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=begin pod
=TITLE class List
my class List is Iterable does Positional { .. }
C<List> stores items sequentially and potentially lazily.
Indexes into lists and arrays start at 0 by default.
You can assign to list elements if they are containers. Use
Arrays to have every value of the list stored in a container.
=head1 Items, Flattening and Sigils
In Perl 6, assigning a C<List> to a scalar variable does not lose
information. The difference is that iteration generally treats a
list (or any other list-like object, like a C<Parcel> or an C<Array>)
inside a scalar as a single element.
my @a = 1, 2, 3;
for @a { } # three iterations
my $s = @a;
for $s { } # one iteration
for @a.item { } # one iteration
for $s.list { } # three iterations
Lists generally interpolate (flatten) unless they are accessed via
an item (scalar) container.
my @a = 1, 2, 3;
my @flat = @a, @a; # six elements
my @nested = @a.item, @a.item; # two elements
C<.item> can often be written as C<$( ... )>, and on an array variable
even as C<$@a>.
=head1 Methods
=head2 elems
multi sub elems($list) returns Int:D
multi method elems(List:D:) returns Int:D
Returns the number of elements in the list.
=head2 end
multi sub end($list) returns Int:D
multi method end(List:D:) returns Int:D
Returns the index of the last element.
=head2 keys
multi sub keys($list) returns List:D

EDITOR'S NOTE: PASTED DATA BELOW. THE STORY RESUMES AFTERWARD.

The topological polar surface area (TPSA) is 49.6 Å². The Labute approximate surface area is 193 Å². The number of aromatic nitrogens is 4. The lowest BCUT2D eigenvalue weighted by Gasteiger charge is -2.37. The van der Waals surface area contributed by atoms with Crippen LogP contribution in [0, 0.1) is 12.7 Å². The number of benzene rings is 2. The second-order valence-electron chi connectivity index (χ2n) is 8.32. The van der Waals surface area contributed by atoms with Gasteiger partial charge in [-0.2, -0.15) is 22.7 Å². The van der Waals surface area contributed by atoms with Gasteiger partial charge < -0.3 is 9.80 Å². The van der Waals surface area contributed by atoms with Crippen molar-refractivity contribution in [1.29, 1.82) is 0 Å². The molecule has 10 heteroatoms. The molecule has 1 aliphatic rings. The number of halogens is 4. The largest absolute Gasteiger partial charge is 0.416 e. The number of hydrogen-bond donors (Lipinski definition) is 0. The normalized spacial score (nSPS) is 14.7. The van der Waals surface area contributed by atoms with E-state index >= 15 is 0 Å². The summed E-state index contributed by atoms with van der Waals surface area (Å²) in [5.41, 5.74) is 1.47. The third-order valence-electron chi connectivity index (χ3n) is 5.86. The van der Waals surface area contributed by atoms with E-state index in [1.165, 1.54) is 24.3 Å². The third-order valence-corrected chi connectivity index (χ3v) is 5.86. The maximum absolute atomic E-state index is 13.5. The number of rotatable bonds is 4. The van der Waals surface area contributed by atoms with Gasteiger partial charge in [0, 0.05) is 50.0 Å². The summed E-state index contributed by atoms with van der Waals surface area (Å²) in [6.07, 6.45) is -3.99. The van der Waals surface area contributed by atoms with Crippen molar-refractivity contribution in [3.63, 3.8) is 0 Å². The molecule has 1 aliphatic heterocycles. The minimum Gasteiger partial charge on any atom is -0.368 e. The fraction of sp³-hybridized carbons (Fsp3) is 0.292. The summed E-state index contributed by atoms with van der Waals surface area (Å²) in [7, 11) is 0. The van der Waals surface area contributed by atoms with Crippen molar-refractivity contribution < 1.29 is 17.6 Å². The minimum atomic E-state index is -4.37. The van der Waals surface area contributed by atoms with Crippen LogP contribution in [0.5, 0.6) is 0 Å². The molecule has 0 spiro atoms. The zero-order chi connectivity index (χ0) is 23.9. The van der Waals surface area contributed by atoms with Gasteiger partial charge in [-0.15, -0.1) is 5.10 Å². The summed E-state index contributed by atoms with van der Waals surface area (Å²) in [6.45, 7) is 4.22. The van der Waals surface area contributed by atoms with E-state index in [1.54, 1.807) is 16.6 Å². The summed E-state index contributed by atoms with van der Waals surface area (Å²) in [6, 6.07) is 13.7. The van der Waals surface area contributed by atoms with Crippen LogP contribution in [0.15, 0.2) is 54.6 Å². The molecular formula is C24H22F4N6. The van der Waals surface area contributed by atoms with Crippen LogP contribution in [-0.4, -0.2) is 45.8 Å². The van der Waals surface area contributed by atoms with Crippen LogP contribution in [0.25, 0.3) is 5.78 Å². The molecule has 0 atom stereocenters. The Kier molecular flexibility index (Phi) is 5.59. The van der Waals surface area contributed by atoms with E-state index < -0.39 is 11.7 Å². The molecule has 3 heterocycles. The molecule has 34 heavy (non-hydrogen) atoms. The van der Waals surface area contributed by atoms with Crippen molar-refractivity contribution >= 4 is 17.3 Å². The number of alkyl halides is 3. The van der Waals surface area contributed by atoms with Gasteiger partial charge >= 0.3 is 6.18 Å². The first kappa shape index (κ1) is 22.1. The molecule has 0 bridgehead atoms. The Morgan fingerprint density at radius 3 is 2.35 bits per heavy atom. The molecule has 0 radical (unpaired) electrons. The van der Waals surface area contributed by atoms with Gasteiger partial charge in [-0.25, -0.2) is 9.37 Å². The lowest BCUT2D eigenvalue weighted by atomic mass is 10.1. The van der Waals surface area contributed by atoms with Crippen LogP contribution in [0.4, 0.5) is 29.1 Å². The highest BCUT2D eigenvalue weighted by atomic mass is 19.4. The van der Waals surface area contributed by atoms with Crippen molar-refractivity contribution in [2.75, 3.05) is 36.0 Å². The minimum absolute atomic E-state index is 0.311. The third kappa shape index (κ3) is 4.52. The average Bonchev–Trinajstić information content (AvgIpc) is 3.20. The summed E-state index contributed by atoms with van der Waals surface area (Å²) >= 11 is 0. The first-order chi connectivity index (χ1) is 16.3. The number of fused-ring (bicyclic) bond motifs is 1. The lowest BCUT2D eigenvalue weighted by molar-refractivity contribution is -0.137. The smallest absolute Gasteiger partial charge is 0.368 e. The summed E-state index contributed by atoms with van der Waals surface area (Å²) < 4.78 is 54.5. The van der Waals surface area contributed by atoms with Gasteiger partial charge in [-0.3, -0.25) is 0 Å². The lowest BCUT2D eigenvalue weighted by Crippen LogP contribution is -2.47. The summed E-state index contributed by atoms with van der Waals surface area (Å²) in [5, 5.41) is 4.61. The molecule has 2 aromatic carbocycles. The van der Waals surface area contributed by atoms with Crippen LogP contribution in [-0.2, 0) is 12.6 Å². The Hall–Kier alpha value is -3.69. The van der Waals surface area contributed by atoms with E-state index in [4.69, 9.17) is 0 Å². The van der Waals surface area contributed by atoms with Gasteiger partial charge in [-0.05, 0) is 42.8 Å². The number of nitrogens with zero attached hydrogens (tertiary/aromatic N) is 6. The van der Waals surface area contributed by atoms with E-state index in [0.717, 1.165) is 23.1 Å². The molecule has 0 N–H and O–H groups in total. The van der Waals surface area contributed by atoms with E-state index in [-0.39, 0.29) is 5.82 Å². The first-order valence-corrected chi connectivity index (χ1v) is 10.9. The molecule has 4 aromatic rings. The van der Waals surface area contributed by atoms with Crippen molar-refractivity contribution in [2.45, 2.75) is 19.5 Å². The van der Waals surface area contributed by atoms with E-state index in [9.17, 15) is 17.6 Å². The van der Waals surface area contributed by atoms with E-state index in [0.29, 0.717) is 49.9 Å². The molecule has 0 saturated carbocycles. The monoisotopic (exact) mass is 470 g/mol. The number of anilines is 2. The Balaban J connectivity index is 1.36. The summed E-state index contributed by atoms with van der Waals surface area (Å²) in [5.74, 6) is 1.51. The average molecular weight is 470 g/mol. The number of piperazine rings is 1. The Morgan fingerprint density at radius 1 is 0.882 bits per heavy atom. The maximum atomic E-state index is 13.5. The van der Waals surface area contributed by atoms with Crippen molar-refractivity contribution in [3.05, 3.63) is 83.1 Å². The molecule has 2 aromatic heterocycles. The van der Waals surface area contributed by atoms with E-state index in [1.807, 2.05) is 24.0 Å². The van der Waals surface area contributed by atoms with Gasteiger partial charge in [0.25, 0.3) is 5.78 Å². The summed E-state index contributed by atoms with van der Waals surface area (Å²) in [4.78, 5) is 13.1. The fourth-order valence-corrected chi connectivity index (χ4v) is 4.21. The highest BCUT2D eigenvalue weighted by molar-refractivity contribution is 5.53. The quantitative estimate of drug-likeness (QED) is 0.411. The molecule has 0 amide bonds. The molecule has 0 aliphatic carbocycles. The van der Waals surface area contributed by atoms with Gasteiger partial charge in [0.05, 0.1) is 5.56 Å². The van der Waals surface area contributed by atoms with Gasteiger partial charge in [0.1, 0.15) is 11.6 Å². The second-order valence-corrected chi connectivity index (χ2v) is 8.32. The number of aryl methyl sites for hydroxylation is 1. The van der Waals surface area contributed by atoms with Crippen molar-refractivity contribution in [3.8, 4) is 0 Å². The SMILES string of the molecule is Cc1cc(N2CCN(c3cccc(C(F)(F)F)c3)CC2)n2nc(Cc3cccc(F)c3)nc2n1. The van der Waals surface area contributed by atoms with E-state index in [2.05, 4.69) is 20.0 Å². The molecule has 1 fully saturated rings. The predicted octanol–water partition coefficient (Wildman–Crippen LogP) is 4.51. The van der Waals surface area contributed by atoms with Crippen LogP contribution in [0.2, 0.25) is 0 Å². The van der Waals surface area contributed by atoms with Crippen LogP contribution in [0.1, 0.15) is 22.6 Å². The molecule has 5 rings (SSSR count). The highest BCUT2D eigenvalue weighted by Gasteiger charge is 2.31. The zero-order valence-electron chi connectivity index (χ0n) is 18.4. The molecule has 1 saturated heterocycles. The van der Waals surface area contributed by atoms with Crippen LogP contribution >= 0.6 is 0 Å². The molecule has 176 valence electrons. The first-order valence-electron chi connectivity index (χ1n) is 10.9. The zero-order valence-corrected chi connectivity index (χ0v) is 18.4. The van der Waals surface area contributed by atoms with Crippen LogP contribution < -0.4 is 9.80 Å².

multi method keys(List:D:) returns List:D
Returns a list of indexes into the list (i.e., 0..(@list.elems-1)).
=head2 values
multi sub values($list) returns List:D
multi method values(List:D:) returns List:D
Returns a copy of the list.
=head2 kv
multi sub kv($list) returns List:D
multi method kv(List:D:) returns List:D
Returns an interleaved list of indexes and values. For example
<a b c>.kv
Returns
0, 'a', 1, 'b', 2, 'c'
=head2 pairs
multi sub pairs($list) returns List:D
multi method pairs(List:D:) returns List:D
Returns a list of pairs, with the indexes as keys and the list values as
values.
<a b c>.pairs # 0 => 'a', 1 => 'b', 2 => 'c'
=head2 join
multi sub join($separator, *@list) returns Str:D
multi method join(List:D: $separator) returns Str:D
Treats the elements of the list as strings, interleaves them with
C<$separator> and concatenates everything into a single string.
Example:
join ', ', <a b c>; # 'a, b, c'
=head2 map
multi sub map(&code, *@elems) returns List:D